Tag: bill nighey

MOVIE REVIEW | Valkyrie (2008)

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“The Fuhrer’s promises of peace and prosperity have fallen by the wayside leaving in their wake a path of destruction.”

In the 90s, Bryan Singer was the next big thing. The Usual Suspects was the cool little movie that broke big and helped launch the career of Kevin Spacey. And along wih Sam Raimi’s Spider-Man, Singer’s first two X-Men movies pretty much defined what comic book movies have been ever since. Then he gave up a lot of his goodwill by making Superman Returns, a truly terrible, boring movie. These days, he’s a little all over the shop. X-Men: Days of Future Past is pretty great, while Jack the Giant Slayer looked like a colossus mess of terrible CGI and little else.

In between, is Valkyrie. I remember a lot of buzz before it came out, then it just kind of fizzled away. No one loved it, but no one hated it either. How could a movie about a plot to kill Hitler, starring Tom Cruise, directed by Singer be a fizzler? I could understand it being amazing, I could understand it being amazingly bad, but I couldn’t believe it fell in that boring, middle ground. Although, the fact that I’m only now getting to Valkyrie, seven years after its release, is a sign of how little an impact its release obviously made on me. (more…)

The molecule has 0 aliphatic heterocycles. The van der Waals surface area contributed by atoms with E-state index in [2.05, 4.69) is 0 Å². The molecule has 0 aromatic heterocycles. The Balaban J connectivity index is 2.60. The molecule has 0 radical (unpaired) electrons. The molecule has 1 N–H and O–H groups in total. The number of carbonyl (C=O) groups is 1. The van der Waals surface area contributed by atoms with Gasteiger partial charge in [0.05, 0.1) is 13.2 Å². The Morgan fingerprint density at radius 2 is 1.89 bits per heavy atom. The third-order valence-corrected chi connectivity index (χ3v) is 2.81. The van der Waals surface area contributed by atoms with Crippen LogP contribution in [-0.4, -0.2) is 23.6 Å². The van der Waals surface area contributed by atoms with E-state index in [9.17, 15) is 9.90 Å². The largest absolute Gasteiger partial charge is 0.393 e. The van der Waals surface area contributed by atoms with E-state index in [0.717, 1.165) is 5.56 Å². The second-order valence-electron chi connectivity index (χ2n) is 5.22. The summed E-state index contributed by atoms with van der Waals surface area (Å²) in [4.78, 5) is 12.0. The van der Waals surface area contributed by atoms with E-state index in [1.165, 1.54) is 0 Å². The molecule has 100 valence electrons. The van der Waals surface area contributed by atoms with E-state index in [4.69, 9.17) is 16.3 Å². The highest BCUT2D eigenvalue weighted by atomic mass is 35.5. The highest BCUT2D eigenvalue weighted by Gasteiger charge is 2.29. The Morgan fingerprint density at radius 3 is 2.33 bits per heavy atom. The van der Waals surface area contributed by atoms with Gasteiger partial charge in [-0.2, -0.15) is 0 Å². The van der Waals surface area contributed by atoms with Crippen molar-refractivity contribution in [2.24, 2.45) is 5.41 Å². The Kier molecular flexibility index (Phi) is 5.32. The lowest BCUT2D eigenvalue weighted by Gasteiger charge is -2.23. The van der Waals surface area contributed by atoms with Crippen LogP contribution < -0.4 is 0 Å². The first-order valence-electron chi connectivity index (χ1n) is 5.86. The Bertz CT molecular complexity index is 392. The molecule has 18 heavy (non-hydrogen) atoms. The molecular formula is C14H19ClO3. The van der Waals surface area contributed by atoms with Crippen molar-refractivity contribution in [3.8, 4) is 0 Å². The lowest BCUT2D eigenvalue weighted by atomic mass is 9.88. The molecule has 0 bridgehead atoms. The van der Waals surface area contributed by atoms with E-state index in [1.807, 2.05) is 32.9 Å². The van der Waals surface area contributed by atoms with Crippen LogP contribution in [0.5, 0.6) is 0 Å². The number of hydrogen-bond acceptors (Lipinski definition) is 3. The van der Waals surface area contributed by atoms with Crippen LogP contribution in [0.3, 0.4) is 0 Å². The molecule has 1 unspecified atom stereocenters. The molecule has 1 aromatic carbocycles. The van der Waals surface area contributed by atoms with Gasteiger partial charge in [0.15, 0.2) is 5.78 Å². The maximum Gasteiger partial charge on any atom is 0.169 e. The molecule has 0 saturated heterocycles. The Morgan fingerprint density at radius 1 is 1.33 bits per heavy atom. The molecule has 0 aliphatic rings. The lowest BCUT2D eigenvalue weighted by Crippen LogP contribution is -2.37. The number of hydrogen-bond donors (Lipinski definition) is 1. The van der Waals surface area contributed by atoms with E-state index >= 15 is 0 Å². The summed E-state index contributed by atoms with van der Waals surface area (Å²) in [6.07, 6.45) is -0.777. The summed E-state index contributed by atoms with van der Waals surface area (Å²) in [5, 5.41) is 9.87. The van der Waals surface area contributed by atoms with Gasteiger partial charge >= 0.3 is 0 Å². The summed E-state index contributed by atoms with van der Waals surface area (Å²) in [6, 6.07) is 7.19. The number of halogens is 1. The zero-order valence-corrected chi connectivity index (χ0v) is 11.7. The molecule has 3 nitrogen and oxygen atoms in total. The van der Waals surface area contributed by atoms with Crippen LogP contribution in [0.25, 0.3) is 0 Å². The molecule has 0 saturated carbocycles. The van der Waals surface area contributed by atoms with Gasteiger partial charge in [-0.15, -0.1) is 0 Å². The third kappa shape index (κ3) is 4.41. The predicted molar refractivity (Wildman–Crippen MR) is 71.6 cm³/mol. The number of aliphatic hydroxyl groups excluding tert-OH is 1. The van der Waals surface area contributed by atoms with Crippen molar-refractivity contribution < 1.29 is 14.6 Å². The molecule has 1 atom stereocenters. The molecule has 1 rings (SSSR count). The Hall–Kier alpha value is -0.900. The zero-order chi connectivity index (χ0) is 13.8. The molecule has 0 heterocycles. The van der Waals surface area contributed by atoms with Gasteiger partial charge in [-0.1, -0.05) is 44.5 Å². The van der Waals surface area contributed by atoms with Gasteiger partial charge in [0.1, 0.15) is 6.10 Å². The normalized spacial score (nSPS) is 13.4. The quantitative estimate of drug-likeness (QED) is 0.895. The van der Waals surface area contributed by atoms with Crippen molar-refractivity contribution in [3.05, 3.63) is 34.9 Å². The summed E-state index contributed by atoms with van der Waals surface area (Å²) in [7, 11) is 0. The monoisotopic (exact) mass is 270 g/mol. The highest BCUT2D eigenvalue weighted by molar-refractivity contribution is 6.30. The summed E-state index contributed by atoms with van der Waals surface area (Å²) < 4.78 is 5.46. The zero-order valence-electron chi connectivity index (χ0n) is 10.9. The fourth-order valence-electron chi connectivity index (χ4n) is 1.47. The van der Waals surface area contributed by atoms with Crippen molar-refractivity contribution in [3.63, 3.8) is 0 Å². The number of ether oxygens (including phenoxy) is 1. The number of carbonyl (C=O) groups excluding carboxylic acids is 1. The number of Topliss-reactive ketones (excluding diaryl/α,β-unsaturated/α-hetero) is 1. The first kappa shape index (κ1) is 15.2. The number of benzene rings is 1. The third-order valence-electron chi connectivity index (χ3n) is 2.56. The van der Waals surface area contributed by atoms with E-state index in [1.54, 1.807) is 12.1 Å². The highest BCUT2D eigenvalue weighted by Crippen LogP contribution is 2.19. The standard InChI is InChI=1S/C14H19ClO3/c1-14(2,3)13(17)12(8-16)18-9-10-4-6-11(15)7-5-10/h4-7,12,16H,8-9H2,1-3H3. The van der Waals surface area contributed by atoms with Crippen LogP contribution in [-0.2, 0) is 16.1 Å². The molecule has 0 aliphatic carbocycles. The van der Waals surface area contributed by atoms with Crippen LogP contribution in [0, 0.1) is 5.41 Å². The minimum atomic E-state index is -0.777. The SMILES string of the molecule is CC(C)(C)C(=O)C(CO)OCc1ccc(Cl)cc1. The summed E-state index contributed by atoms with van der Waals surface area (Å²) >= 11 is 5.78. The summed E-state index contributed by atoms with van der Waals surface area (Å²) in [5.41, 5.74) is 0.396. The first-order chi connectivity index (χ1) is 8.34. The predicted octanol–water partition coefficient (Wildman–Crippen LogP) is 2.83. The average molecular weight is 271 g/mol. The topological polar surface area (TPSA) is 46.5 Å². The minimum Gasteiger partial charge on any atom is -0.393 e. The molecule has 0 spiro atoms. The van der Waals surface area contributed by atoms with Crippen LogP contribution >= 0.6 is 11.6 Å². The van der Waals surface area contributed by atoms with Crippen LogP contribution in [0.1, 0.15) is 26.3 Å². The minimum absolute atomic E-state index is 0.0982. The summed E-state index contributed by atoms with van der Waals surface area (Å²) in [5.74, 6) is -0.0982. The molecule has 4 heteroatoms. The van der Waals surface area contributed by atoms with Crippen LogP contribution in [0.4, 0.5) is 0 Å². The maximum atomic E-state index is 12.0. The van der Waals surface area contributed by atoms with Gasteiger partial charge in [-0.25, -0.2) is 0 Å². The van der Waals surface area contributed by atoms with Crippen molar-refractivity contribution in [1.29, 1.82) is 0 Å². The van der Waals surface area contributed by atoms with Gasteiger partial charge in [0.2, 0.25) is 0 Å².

MOVIE REVIEW | The Boat That Rocked (2009)

“The way I look at it, the world couldn’t survive without my comedy, and who’s going to have the moral backbone to play the Seekers when the mood is right?”

Some movies just never manage to sell themselves to me. It can have a great cast, a respected director, an interesting concept and everything else going for it, yet for some reason, I can never force myself to pay it any attention. The Boat That Rocked has a great cast. The Boat That Rocked has a respected and proven director. The Boat That Rocked has a really interesting concept. Yet The Boat That Rocked never caught my attention when it came out a few years ago. And, now that I’ve finally seen it, The Boat That Rocked never managed to keep my attention while watching it either.

It’s 1966 in England. The BBC fills its airwaves with classical music, even though the country is gagging for a bit of bloody rock and roll. They get their fix from pirate radio stations broadcasting from boats just outside the jurisdiction of English law. Carl (Tom Strurridge) is the kind of floppy haired, narrow shouldered, wet sad sack with no confidence who exists only to be in English movies about floppy haired, narrow shouldered, wet sad sacks with no confidence. He’s sent to stay with his godfather Quentin (Bill Nighy), who happens to run one of the flagship pirate stations, Radio Rock. (more…)